Another cold, gray early December day. The temperature is dropping and the light rain that has been falling since the middle of the afternoon is beginning to change to sleet. I trudge up the increasingly slick sidewalk from the bus stop to my house around the corner. Bare trees. Brown grass. The world has gone monochrome and dull. If only we could have a sunny day. But December has decided to behave as though it is November and I wonder how long I’ll have to put up with it before a good snow falls and brightens things up.
I climb the steps of my porch to my front door, open the mailbox and my eyes are assaulted with a riot of color. I squint at the unexpected brightness. Is it…? My heart beats faster. My hand pulls out a seed catalog and I find I have a goofy grin on my face. I may even have let a small squeal escape. Hopefully none of the neighbors are watching. Heck, let them watch! They probably already think I am odd so why worry?
I hurry to open the door, put my coat and damp shoes away, greet the cats, change into something comfortable and warm. Husband is working late and I will be dining alone, a perfect chance to peruse the catalog! I sit down to my meal and open the catalog. I have not brought a pen to the table because I am only going to look. It is not time yet to begin thinking about what seeds to buy. But after two pages I get up and get a pen.
So many interesting vegetables, beautiful flowers, tools I didn’t even know I needed! My greedy eyes dart over the color-enhanced photos, my red pen marks exes next to everything that I can imagine eating, smelling, or using. My dinner is long gone but I continue to sit and turn the pages. During a lull in the frenzy I look up and take a breath and realize—a garden catalog at the beginning of December? They usually don’t start coming until January, after Christmas at the earliest. It’s like how the Christmas season didn’t used to start until the day after Thanksgiving and now the department stores are decorated and playing holiday music before Halloween. What is going on here? Unsettled, I put the catalog away.
Over the next couple weeks my enthusiasm for all the catalogs landing in my mailbox drained away as it sunk in just how commercial the gardening industry had become. That I could even comfortably call it a gardening industry made me go cold. But maybe it has always been like this and I just didn’t notice? Maybe it took catalogs showing up a month early to get me to pay attention? If I haven’t been paying attention, and given my behavior when I got the first catalog in the mail I wasn’t, am I one of those garden consumers? I shivered at the thought.
The reason I’ve spent the last several years learning about permaculture and sustainable gardening practices is because I see vegetable gardening as one of the most anti-consumer, health positive, climate positive things I can do. What better way to stick it to a society built around consumption than to opt out of the pre-packaged and processed and grow some of my own food? What better way to reduce my carbon footprint than to grow food with zero carbon emissions? And what better way to live a healthy life than to engage in an activity good for both body and soul? I don’t garden to be hip or cool, or because store-bought tomatoes taste terrible. My reasons go much deeper than that so the whole garden industry consumer mindset could definitely not be me. Could it?
Perhaps the heyday of non-consumer gardening in America was World War II when the patriotic thing to do was grow a Victory Garden. With rationing and food shortages and the country needing most of its resources in the war, growing a garden was a necessity. Yes, there were seed catalogs, but many people traded seeds and produce with neighbors. Gardening was not a commercial production.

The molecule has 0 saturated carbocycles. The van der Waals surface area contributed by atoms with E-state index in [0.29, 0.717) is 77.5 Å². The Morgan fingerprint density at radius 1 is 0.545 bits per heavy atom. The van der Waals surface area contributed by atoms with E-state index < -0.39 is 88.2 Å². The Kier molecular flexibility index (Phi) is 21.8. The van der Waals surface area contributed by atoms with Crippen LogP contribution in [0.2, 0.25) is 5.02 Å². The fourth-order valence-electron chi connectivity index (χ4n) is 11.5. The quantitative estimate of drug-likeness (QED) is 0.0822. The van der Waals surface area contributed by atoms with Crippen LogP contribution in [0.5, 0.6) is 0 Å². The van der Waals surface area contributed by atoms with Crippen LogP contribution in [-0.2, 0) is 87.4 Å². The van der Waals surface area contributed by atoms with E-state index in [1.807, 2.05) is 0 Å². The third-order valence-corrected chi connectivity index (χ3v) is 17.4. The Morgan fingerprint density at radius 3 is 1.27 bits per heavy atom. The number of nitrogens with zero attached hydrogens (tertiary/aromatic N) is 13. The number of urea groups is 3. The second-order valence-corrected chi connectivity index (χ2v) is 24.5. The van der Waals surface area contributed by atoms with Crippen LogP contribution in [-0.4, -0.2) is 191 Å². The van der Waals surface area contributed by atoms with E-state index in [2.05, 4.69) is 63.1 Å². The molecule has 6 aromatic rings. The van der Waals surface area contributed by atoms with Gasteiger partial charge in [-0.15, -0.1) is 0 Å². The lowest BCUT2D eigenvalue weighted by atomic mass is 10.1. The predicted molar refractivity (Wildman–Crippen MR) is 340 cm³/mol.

After the war when times began to be more prosperous, people turned their vegetable gardens into lawns. Why get dirty and work so hard when you could go to the store and buy whatever you wanted, whenever you wanted? Industrial agriculture became big business. Small family farms were pushed out. In 1940 18% of Americans were farmers and the average size of a farm was 175 acres. Today, farmers make up less than 2% of the workforce and the average size of a farm is 434 acres.
There are an estimated 40 million acres of lawn in the United States with about half of those acres belonging to homes. Since the 1950s, achieving the perfect lawn went right along with the American Dream. An expanse of green meant you didn’t have to grow your own food, you could afford to buy it. The lawn indicated economic class and wealth.
As a result, lawn care is big business. Americans spend over $30 billion a year on it. Judging by all the lawn care service trucks I see around town, people are increasingly outsourcing the work. I don’t even have anything resembling a lawn anymore and every spring I still get half a dozen flyers stuck to my door offering lawn care services. And even though lawns are against my gardening principles, I have not yet been able to rid myself of the small twinge when I see a flyer—is someone trying to tell me that my yard looks bad? I’m the only one on my street who doesn’t have a lawn, are the neighbors mad about it? No one has complained, but this is Minnesota, land of ten thousand lakes and so much passive aggression we twist it into something we proudly call Minnesota Nice.
When it comes to food gardening, times began to change back in the late 1990s and early 2000s. Climate change, the environmental movement and local food began lighting up people’s personal radars. Buying produce at a farmer’s market has become a badge of pride. Community supported agriculture is a growing trend. And people have started gardening again. Big box stores like Home Depot make it easier than ever to buy a tomato plant or two. In 2008, 36 million households had a food garden. In 2013 that number had increased to 42 million. And how much did people spend on their food gardens? $3.5 billion, a 40% increase over 2008 spending. Industry studies predict it will only continue growing.
Food gardening has become a market segment. No wonder those seed catalogs start arriving in early December. And now that I think about it, I get emails year-round from various companies trying to get me to buy gardening stuff. There is one company that sends me at least one email a week, sometimes more. I never really paid attention because I would just lump them in with all the other emails I get from various places I am not interested in.